Fight or Flight

Today I was given time to work on my lectures. I was given some feedback at our initial meeting, so had opportunity to make some changes before I start lecturing to my first group of 26 doctors on Thursday. Occupational Therapy is kind of new here and they are training doctors and rehab assistants in OT techniques. I will be working with groups of both. The first actual OT program is currently running at a local university. They were going to purchase curriculum from Australia, but it was too expensive, so they purchased the content from India which is… interesting/scary based on my observations when I volunteered there in 2015.

I found a cool coffee shop and worked there all morning. It is the first of it’s kind that was built to encourage people to stay and work. Stayed so long I had to buy lunch. As the stylish, professional business crowd moved in at lunch I became rather self-conscious of my lulu lemon shorts and t-shirt I got from the bargain bin at American Eagle while my son was shopping. I watched a well-dressed young woman watch me with fascination as I worked my chopsticks. Of course, being observed made that darn piece of celery slip multiple times.

During my travels today I was remembering that I had forgotten the leap of faith it takes to cross a street in Asia. They come at you in every direction and if they feel like it, they drive on the sidewalk. I’ve seen motorcycles drive the wrong way down a 1-way street, drive on pedestrian roads and my personal favourite – if a red light interferes and your next move is to turn the corner, but you are many rows back from the lights, you simply hop the curb, bypass the line and drive around the corner on the sidewalk. I was talking to a lady today and telling her that teens in Ontario walk around with ear buds listening to music – she was shocked. She said that just wouldn’t be safe here and you need your ears going in every direction just to stay alive.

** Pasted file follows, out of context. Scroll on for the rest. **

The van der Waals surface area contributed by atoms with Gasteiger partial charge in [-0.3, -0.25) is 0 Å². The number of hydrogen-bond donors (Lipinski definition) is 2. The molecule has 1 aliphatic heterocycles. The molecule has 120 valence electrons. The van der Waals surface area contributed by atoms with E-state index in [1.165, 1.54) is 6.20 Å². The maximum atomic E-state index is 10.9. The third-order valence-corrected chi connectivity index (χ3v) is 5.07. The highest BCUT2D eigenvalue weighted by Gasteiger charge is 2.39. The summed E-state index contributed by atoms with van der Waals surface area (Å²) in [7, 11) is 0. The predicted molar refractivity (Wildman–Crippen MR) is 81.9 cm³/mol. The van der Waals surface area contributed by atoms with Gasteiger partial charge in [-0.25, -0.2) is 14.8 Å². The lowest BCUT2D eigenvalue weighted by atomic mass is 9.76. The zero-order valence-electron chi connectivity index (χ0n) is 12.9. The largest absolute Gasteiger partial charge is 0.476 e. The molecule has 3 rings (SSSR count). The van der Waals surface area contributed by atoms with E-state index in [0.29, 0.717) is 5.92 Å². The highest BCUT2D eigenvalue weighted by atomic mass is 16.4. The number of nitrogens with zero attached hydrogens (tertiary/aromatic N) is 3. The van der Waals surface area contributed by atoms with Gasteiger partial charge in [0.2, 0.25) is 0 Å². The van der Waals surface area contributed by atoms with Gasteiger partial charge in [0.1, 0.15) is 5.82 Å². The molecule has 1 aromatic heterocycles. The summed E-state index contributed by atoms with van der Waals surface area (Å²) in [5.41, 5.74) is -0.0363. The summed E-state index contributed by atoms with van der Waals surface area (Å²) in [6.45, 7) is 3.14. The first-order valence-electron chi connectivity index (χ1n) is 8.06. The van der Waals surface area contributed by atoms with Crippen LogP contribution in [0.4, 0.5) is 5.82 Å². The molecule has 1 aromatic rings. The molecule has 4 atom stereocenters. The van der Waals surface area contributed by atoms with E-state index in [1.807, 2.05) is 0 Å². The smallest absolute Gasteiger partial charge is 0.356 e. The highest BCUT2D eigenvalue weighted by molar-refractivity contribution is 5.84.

So, one is never totally safe. I find myself jealous of little children who are able to hold onto a big person’s hand when crossing the street. Today I was at a pedestrian crossing and the light turned green, but there was no red for the cars/motorcycles and they kept coming. I couldn’t figure out how that was helpful. At particularly busy spots, there seems to be communal knowledge that we move as a posse. Now every mother says they have eyes in the back of their head. I don’t. Wish I did. Would sure help keep the blood pressure and heart rate down when out for a “stroll” that feels to me more like my “fight or flight” response on overdrive.

The other night I had been working “minimally clothed” and realized I was hungry. I threw on my skort, left the hotel and was trying to find the “Secret House” restaurant. Was doing ok until I hit construction and theoretically I was supposed to walk right through it. I had to go back and forth across the street trying to find a route for pedestrians – it was so stressful (gave me a new appreciation for PTSD as I jumped whenever I heard an engine or a horn… continuously). Anyway, by the time I found the restaurant in a quiet alley – I was sweaty, flustered and my heart was pumping. Went to put my map in my pocket to learn that my skort was on backwards. No wonder I was so uncomfortable! Men may need to ask a nearby woman why. Had to go to the restroom to “re-dress” before I could eat. Route home was much better as I knew the way and had my skort facing forward!


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  1. Leslie, Thanks for your updates, they always leave me laughing. Your adventures are like a sitcom! Hope all goes well.

  2. Hi I bet that you have considered it but could you not have the material for a book or perhaps a series of articles.
    Cheers Dad

  3. I love reading about your adventures!!

  4. I bet you wish you had brought your bike helmet for the street walks. Any head protection would be helpful. Reading your description, I can’t believe that they haven’t needed OTs to help with head injured patients sooner!

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